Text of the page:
The Ontario Securities Commission has made frequent use of new freeze-order powers to try to protect stolen money from being hidden or moved offshore by criminals, but still finds it is “very difficult” to recover money from many illegal schemes, vice-chair Monica Kowal said Monday. Speaking at a conference on victim restitution, Ms. Kowal said the OSC has taken advantage of legal changes in 2014 that make it easier for the regulator to get court orders to prevent suspected fraudsters from liquidating or moving funds held in bank or brokerage accounts used in fraud cases. In the year since the rule change, the OSC has received 26 freeze orders from courts involving $9-million in assets, compared to just eight freezes involving $1.3-million of assets in the year prior to the change, she revealed.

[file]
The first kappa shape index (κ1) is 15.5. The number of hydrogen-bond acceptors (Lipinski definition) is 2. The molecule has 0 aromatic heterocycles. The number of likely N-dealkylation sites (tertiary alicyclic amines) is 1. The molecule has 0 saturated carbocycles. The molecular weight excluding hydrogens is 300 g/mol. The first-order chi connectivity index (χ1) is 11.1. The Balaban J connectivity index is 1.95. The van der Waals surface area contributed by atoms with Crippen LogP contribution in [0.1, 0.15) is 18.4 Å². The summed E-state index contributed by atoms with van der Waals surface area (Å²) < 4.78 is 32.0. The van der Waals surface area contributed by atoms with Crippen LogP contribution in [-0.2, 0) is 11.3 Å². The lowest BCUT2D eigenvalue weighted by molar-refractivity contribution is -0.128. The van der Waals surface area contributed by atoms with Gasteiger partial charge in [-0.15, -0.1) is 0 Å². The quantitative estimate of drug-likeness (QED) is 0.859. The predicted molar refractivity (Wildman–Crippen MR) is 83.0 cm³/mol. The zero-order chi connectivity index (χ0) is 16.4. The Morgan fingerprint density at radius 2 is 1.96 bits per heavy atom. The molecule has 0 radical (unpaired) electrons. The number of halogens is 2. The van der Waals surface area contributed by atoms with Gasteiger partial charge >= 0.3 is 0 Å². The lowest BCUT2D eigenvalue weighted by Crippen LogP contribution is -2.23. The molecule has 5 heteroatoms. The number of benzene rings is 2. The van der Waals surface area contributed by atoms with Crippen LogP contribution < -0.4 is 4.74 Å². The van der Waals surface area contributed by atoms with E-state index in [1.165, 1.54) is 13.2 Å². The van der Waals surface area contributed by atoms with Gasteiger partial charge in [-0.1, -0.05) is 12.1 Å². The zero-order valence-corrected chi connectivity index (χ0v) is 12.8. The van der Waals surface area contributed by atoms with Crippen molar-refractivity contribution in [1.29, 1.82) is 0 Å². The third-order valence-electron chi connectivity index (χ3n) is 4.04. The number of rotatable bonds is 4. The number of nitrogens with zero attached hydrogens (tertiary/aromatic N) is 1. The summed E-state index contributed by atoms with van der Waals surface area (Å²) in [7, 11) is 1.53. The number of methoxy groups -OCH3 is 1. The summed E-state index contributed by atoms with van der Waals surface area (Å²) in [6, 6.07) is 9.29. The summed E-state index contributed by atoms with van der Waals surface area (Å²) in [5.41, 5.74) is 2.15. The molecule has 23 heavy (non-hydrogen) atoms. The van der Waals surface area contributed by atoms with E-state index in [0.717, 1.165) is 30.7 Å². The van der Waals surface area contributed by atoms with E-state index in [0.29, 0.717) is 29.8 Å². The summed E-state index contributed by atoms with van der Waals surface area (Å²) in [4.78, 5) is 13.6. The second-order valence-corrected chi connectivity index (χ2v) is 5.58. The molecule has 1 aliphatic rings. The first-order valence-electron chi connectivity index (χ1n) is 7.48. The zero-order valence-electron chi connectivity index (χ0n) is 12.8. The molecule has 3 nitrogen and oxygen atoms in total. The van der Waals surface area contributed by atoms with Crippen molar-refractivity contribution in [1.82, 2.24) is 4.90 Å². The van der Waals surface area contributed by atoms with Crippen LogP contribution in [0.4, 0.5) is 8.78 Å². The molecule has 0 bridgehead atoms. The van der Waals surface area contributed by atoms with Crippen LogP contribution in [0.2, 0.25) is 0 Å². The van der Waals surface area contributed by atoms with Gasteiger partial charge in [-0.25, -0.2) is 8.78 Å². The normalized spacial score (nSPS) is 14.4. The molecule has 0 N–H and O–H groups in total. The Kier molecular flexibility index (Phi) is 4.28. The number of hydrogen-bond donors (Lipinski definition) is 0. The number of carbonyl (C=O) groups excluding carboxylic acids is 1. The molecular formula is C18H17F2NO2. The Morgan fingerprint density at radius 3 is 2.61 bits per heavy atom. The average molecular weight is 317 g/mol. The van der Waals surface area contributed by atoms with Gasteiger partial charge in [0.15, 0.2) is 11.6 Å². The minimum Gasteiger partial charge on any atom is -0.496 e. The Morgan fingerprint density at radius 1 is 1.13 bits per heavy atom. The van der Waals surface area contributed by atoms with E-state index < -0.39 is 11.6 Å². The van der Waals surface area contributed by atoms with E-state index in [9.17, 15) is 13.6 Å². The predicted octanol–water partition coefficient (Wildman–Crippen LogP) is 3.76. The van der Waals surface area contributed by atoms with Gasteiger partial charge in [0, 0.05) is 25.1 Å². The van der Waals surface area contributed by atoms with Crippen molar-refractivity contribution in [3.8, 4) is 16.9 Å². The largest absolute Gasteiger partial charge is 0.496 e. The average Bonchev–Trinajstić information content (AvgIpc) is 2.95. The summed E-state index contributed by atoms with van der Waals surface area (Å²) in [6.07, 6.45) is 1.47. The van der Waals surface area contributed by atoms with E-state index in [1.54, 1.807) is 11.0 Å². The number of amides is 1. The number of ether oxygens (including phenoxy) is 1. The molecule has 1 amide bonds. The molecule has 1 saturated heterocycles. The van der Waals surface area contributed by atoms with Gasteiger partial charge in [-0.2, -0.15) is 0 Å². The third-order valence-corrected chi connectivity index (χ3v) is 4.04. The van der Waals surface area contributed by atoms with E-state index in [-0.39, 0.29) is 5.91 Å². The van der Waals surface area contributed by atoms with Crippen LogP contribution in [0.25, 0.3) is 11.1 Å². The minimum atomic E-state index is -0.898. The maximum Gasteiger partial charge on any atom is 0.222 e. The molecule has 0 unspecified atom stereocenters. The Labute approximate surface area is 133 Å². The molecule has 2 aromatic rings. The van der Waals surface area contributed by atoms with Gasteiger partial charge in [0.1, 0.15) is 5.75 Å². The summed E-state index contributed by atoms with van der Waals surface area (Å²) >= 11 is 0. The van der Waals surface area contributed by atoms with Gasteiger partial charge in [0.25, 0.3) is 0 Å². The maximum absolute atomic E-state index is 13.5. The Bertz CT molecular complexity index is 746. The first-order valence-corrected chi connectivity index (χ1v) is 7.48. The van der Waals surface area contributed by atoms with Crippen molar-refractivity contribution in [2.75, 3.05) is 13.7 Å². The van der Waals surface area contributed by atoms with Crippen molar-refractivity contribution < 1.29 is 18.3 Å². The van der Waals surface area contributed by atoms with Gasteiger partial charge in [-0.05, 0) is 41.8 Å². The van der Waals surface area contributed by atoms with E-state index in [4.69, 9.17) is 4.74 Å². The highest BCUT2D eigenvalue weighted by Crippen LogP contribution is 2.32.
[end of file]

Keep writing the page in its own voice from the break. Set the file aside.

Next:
By: Janet McFarland
Read the full article at The Globe and Mail.